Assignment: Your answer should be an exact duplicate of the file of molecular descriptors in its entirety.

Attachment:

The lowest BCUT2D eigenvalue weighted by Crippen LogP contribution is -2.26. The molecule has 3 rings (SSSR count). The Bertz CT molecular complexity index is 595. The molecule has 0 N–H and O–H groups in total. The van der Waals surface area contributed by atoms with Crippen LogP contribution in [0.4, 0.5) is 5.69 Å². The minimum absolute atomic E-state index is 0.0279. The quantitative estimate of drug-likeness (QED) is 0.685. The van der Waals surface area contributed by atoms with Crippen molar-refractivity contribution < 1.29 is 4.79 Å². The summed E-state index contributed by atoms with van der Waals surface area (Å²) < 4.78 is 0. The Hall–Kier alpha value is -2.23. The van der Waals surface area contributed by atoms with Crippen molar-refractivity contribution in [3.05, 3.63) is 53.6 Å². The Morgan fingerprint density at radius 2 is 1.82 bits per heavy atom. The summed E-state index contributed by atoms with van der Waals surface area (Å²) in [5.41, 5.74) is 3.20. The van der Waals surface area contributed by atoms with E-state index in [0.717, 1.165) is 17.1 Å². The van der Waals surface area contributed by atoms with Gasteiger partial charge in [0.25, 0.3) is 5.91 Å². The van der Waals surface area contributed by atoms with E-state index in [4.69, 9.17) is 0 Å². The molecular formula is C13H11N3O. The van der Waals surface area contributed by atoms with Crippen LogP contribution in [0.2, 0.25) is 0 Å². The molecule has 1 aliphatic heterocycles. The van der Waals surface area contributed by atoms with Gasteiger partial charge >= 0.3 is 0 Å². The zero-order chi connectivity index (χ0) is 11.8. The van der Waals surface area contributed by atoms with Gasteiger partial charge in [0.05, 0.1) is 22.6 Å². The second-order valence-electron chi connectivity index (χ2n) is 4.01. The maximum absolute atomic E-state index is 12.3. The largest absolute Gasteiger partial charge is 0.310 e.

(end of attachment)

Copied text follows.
The lowest BCUT2D eigenvalue weighted by Crippen LogP contribution is -2.26. The molecule has 3 rings (SSSR count). The Bertz CT molecular complexity index is 595. The molecule has 0 N–H and O–H groups in total. The van der Waals surface area contributed by atoms with Crippen LogP contribution in [0.4, 0.5) is 5.69 Å². The minimum absolute atomic E-state index is 0.0279. The quantitative estimate of drug-likeness (QED) is 0.685. The van der Waals surface area contributed by atoms with Crippen molar-refractivity contribution < 1.29 is 4.79 Å². The summed E-state index contributed by atoms with van der Waals surface area (Å²) < 4.78 is 0. The Hall–Kier alpha value is -2.23. The van der Waals surface area contributed by atoms with Crippen molar-refractivity contribution in [3.05, 3.63) is 53.6 Å². The Morgan fingerprint density at radius 2 is 1.82 bits per heavy atom. The summed E-state index contributed by atoms with van der Waals surface area (Å²) in [5.41, 5.74) is 3.20. The van der Waals surface area contributed by atoms with E-state index in [0.717, 1.165) is 17.1 Å². The van der Waals surface area contributed by atoms with Gasteiger partial charge in [0.25, 0.3) is 5.91 Å². The van der Waals surface area contributed by atoms with E-state index in [4.69, 9.17) is 0 Å². The molecular formula is C13H11N3O. The van der Waals surface area contributed by atoms with Crippen LogP contribution in [0.2, 0.25) is 0 Å². The molecule has 1 aliphatic heterocycles. The van der Waals surface area contributed by atoms with Gasteiger partial charge >= 0.3 is 0 Å². The zero-order chi connectivity index (χ0) is 11.8. The van der Waals surface area contributed by atoms with Gasteiger partial charge in [0.05, 0.1) is 22.6 Å². The second-order valence-electron chi connectivity index (χ2n) is 4.01. The maximum absolute atomic E-state index is 12.3. The largest absolute Gasteiger partial charge is 0.310 e.